Supreme Court expands pursuit powers of police

April 24, 1991|By Lyle Denniston | Lyle Denniston,Washington Bureau of The Sun

WASHINGTON -- The Supreme Court gave police much wider power yesterday to use chases or other "shows of force" to stop individuals on the street or in other public places when the officers have only vague reasons for thinking crime may be afoot.

An individual's constitutional right of privacy, the court ruled 7-2, does not exist during the time the police are approaching that person, even if the officers make gestures that clearly signal that the individual must stop for questioning.

Only when the individual is actually under direct police control, and submits to it, does the privacy right of the Fourth Amendment come into play to limit police investigative actions, the court declared in an opinion written by Justice Antonin Scalia.

The two dissenting justices complained that the decision goes much further than the court has gone in the 23 years since it first allowed officers to make brief street stops of individuals even though police do not then have enough evidence to justifya formal arrest.

Justice John Paul Stevens, writing for the dissenters, said the new ruling was "seriously flawed" and departed sharply from a string of court rulings saying that the right of privacy comes into play any time a "reasonable person" confronted by a police officer would not feel free to go on his or her way.

The decision "will encourage unlawful displays of force that will frighten countless innocent citizens into surrendering whatever privacy rights they may still have," the dissenting opinion said. It added that the decision would even allow an officer to fire a weapon at someone eluding police grasp "as long as he misses his target" and to take other menacing gestures to get people in public places to cooperate.

Justice Scalia's majority opinion focused on the meaning of the word "seizure" in the Constitution's FourthAmendment, which bars police from making an "unreasonable search or seizure." If police do not engage in either a search or a seizure, what they do is not covered by the Fourth Amendment's privacy guarantee.

A police seizure of an individual does not occur, the majority ruled, unless the officer actually touches the individual or unless the individual reacts to a police show of force by actually submitting to the officer's control.

The ruling grew out of a police chase of a youth in what Justice Scalia called "a high-crime area" of Oakland, Calif., three years ago. As an officer chased the youth, who had committed no crime in police view, the youth threw away a small bag of "crack" cocaine. A California court barred that and other evidence obtained in the chase, because it ruled that the youth was "seized" unconstitutionally by the chase itself. That decision was overturned yesterday.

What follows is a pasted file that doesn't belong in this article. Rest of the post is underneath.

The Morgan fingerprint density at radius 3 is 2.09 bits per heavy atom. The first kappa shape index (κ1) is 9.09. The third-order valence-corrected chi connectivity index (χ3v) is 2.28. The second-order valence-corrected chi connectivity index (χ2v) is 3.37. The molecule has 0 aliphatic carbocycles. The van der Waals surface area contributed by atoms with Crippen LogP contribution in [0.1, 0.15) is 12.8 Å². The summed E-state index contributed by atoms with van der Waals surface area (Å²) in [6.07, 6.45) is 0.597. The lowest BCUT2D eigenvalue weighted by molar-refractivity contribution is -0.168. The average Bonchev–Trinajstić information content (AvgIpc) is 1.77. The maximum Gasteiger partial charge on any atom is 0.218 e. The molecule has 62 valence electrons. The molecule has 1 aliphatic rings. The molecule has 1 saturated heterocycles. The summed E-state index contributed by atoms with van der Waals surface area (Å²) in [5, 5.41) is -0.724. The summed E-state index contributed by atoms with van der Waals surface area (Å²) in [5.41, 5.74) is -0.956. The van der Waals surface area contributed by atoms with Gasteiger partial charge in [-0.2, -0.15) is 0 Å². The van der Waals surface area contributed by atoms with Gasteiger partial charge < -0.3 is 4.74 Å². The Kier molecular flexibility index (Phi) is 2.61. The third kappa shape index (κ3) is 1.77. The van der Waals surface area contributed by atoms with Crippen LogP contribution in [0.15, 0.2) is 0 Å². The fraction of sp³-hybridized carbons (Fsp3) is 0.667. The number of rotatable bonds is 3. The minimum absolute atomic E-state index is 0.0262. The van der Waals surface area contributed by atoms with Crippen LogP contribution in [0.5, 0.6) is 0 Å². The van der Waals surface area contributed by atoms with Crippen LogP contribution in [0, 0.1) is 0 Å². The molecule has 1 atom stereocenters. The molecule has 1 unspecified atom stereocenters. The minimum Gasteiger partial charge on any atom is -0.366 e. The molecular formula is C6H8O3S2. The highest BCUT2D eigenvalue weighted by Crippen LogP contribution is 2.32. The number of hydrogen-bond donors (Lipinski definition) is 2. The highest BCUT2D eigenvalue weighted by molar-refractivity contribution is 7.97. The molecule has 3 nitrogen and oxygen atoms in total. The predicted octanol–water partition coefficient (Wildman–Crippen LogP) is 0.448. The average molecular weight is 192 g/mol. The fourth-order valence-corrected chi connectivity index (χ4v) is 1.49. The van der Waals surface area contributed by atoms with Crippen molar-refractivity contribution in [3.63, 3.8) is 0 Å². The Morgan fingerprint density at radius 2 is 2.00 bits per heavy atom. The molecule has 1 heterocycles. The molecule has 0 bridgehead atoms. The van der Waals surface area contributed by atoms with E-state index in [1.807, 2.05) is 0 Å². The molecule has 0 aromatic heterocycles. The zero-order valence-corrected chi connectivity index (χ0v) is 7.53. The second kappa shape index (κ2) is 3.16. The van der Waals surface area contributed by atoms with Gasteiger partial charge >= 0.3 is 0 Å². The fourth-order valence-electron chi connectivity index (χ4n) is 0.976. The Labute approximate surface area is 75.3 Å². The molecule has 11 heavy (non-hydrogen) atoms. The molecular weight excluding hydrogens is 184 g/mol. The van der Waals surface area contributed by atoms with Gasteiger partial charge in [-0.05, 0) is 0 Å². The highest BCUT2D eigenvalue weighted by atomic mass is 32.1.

Yesterday's ruling appeared likely to have its main impact on troubled urban neighborhoods because police are more likely to be suspicious of individuals they encounter on the street in those areas than in the more peaceful parts of a community.

In the Oakland case, the state of California conceded that the officers had no real basis for the suspicions that led them to chase the youth. But Justice Scalia suggested in a footnote that it contradicts "common sense" to suggest that it would be "unreasonable" for police to take off in pursuit of "young men who scatter in panic upon the mere sighting of the police."

That footnote quoted the Bible, in the Book of Proverbs, saying that "the wicked flee when no man pursueth."

The dissenters said that the footnote was based upon the "mistaken" assumption that innocent people have no reason to fear a stranger's sudden approach. "We have previously considered, and rejected, this ivory-towered analysis of the real world," Justice Stevens wrote.

The Scalia opinion in the case of California vs. Hodari D. (No. 89-1632) was supported by Chief Justice William H. Rehnquist and Justices Harry A. Blackmun, Anthony M. Kennedy, Sandra Day O'Connor, David H. Souter and Byron R. White.

Justice Thurgood Marshall supported the Stevens dissent.

The case

A routine police patrol in Oakland, Calif., three years ago set off a brief police chase that ended with yesterday's Supreme Court ruling.

Four or five youths were standing around a small car when they saw an unmarked police cruiser approaching. The officers had seen no crime but thought they might have come upon a drug-related incident.

The small car sped off, and the youths ran in varying directions. One of them, identified in the case as Hodari D., a minor, ran through an alley but was cut off by an officer chasing him on foot. Hodari threw away a small packet -- later found to contain "crack" cocaine.

The officer tackled the youth and found $130 in cash on him. The money, an electronic pager found on the youth and the "crack" were used as evidence against the youth, resulting in his commitment to a youth training camp. He contended that the head-on chase was a "seizure," thus barring the use of the evidence found at the scene. A Calfornia court's ruling in his favor was overturned yesterday.

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